you are producing to, and the amount of memory

you have available. Keep in mind that larger buffers
are not always better because if the producer stalls
for some reason (say, one leader is slower to
respond with acknowledgments), having more data
buffered on-heap could result in more garbage
Instrument your application to track metrics
such as number of produced messages, average
produced message size, and number of consumed

Best Practices for Working With

Compacted topics require memory and CPU
resources on your brokers. Log compaction needs
both heap (memory) and CPU cycles on the brokers
to complete successfully, and failed log compaction
puts brokers at risk from a partition that grows
unbounded. You can tune
log.cleaner.dedupe.buffer.size and
log.cleaner.threads on your brokers, but keep in
mind that these values affect heap usage on the
brokers. If a broker throws an OutOfMemoryError
exception, it will shut down and potentially lose data.
The buffer size and thread count will depend on
both the number of topic partitions to be cleaned
and the data rate and key size of the messages in
those partitions. As of Ka ka version,
monitoring the log-cleaner log ile for ERROR entries
is the surest way to detect issues with log cleaner
Monitor your brokers for network throughput.
Make sure to do this with both transmit (TX) and
receive (RX), as well as disk I/O, disk space, and CPU
usage. Capacity planning is a key part of maintaining
cluster performance.
Distribute partition leadership among brokers in
the cluster. Leadership requires a lot of network
I/O resources. For example, when running with
replication factor 3 a leader must receive the… 7/10
8/16/2018 20 Best Practices for Working With Apache Kafka at Scale - DZone Big Data
replication factor 3, a leader must receive the
partition data, transmit two copies to replicas, plus
transmit to however many consumers want to
consume that data. So, in this example, being a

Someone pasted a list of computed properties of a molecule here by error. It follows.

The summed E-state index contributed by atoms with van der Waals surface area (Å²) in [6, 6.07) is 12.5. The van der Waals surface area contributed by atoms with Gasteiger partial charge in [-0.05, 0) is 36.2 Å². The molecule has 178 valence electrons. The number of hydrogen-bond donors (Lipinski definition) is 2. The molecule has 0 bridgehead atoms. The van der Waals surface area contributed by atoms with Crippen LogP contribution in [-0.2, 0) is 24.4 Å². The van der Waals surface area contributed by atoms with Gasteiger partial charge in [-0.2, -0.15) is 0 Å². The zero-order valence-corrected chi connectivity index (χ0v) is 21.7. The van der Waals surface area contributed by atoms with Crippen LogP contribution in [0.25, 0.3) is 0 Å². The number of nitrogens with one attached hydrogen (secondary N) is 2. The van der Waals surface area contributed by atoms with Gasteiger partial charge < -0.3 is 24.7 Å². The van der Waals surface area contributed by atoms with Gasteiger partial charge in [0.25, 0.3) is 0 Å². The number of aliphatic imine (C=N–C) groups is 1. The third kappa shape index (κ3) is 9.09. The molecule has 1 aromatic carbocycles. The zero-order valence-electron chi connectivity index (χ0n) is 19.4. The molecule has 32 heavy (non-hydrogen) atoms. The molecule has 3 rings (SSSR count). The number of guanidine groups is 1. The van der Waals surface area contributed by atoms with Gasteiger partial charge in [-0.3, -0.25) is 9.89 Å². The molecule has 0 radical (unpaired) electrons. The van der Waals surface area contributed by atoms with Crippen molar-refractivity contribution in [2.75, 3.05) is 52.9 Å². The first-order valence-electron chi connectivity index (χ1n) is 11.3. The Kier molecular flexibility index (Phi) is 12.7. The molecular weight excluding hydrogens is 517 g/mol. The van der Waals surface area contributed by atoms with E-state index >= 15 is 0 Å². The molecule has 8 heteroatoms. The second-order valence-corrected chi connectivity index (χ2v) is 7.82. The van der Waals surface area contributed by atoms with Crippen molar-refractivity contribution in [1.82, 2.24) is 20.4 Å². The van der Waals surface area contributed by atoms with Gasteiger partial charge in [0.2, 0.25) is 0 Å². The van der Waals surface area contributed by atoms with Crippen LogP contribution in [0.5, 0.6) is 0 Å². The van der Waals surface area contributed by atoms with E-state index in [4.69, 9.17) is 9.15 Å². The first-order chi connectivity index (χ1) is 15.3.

leader is at least four times as expensive as being a
follower in terms of network I/O used. Leaders may
also have to read from disk; followers only write.
Don't neglect to monitor your brokers for in-sync
replica (ISR) shrinks, under-replicated
partitions, and unpreferred leaders. These are
signs of potential problems in your cluster. For
example, frequent ISR shrinks for a single partition
can indicate that the data rate for that partition
exceeds the leader's ability to service the consumer
and replica threads.
Modify the Apache Log4j properties as
needed. Ka ka broker logging can use an excessive
amount of disk space. However, don't forgo logging
completely — broker logs can be the best, and
sometimes only, way to reconstruct the sequence of
events after an incident.
Either disable automatic topic creation or
establish a clear policy regarding the cleanup of
unused topics. For example, if no messages are
seen for x days, consider the topic defunct and
remove it from the cluster. This will avoid the
creation of additional metadata within the cluster
that you'll have to manage.
For sustained, high-throughput brokers,
provision suf icient memory to avoid reading
from the disk subsystem. Partition data should be
served directly from the operating system's ile
system cache whenever possible. However, this
means you'll have to ensure your consumers can
keep up; a lagging consumer will force the broker to
read from disk.
For a large cluster with high-throughput service
level objectives (SLOs), consider isolating topics
to a subset of brokers. How you determine which
topics to isolate will depend on the needs of your
business. For example, if you have multiple online
transaction processing (OLTP) systems using the… 8/10
8/16/2018 20 Best Practices for Working With Apache Kafka at Scale - DZone Big Data
transaction processing (OLTP) systems using the
same cluster, isolating the topics for each system to
distinct subsets of brokers can help to limit the
potential blast radius of an incident.
Using older clients with newer topic message
formats, and vice versa, places extra load on the
brokers as they convert the formats on behalf of the
client. Avoid this whenever possible.
Don't assume that testing a broker on a local
desktop machine is representative of the
performance you'll see in production. Testing
over a loopback interface to a partition using
replication factor 1 is a very different topology from
most production environments. The network latency
is negligible via the loopback and the time required
to receive leader acknowledgements can vary
greatly when there is no replication involved.

Additional Resources
Hopefully, these tips will get you thinking about how to
use Ka ka more effectively. If you're looking to increase
your Ka ka expertise, review the operations section of the
Ka ka documentation, which contains useful information
about manipulating a cluster, and draws on experience
from LinkedIn, where Ka ka was developed. Additionally,
Con luent regularly conducts and publishes online talks
that can be quite helpful in learning more about Ka ka.

This article was originally posted on the New Relic blog.